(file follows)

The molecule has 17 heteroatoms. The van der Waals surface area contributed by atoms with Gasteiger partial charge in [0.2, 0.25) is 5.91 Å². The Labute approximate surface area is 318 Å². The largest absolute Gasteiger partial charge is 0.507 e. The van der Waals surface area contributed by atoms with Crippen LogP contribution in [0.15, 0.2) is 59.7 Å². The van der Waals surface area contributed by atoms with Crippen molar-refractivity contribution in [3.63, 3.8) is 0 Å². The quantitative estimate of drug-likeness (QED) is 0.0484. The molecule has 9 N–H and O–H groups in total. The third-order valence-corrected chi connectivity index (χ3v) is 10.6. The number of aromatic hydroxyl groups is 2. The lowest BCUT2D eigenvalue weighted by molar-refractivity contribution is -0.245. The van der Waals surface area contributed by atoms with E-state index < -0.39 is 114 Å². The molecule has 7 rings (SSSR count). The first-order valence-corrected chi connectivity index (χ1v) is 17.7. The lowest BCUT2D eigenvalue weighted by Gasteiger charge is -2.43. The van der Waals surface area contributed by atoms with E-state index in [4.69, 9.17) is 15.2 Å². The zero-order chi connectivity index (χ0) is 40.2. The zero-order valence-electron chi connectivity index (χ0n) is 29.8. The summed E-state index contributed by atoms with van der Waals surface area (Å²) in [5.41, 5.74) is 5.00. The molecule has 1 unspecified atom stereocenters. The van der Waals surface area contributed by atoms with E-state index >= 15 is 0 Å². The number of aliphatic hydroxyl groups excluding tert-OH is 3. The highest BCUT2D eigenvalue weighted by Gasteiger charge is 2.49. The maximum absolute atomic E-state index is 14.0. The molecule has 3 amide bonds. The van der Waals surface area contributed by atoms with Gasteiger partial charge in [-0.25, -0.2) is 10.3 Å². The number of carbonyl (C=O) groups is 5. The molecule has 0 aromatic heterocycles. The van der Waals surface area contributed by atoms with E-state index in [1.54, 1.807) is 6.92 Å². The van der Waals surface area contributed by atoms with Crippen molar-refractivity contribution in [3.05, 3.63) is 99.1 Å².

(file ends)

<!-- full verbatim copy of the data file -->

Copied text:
The molecule has 17 heteroatoms. The van der Waals surface area contributed by atoms with Gasteiger partial charge in [0.2, 0.25) is 5.91 Å². The Labute approximate surface area is 318 Å². The largest absolute Gasteiger partial charge is 0.507 e. The van der Waals surface area contributed by atoms with Crippen LogP contribution in [0.15, 0.2) is 59.7 Å². The van der Waals surface area contributed by atoms with Crippen molar-refractivity contribution in [3.63, 3.8) is 0 Å². The quantitative estimate of drug-likeness (QED) is 0.0484. The molecule has 9 N–H and O–H groups in total. The third-order valence-corrected chi connectivity index (χ3v) is 10.6. The number of aromatic hydroxyl groups is 2. The lowest BCUT2D eigenvalue weighted by molar-refractivity contribution is -0.245. The van der Waals surface area contributed by atoms with E-state index < -0.39 is 114 Å². The molecule has 7 rings (SSSR count). The first-order valence-corrected chi connectivity index (χ1v) is 17.7. The lowest BCUT2D eigenvalue weighted by Gasteiger charge is -2.43. The van der Waals surface area contributed by atoms with E-state index in [4.69, 9.17) is 15.2 Å². The zero-order chi connectivity index (χ0) is 40.2. The zero-order valence-electron chi connectivity index (χ0n) is 29.8. The summed E-state index contributed by atoms with van der Waals surface area (Å²) in [5.41, 5.74) is 5.00. The molecule has 1 unspecified atom stereocenters. The van der Waals surface area contributed by atoms with E-state index >= 15 is 0 Å². The number of aliphatic hydroxyl groups excluding tert-OH is 3. The highest BCUT2D eigenvalue weighted by Gasteiger charge is 2.49. The maximum absolute atomic E-state index is 14.0. The molecule has 3 amide bonds. The van der Waals surface area contributed by atoms with Gasteiger partial charge in [-0.25, -0.2) is 10.3 Å². The number of carbonyl (C=O) groups is 5. The molecule has 0 aromatic heterocycles. The van der Waals surface area contributed by atoms with E-state index in [1.54, 1.807) is 6.92 Å². The van der Waals surface area contributed by atoms with Crippen molar-refractivity contribution in [3.05, 3.63) is 99.1 Å².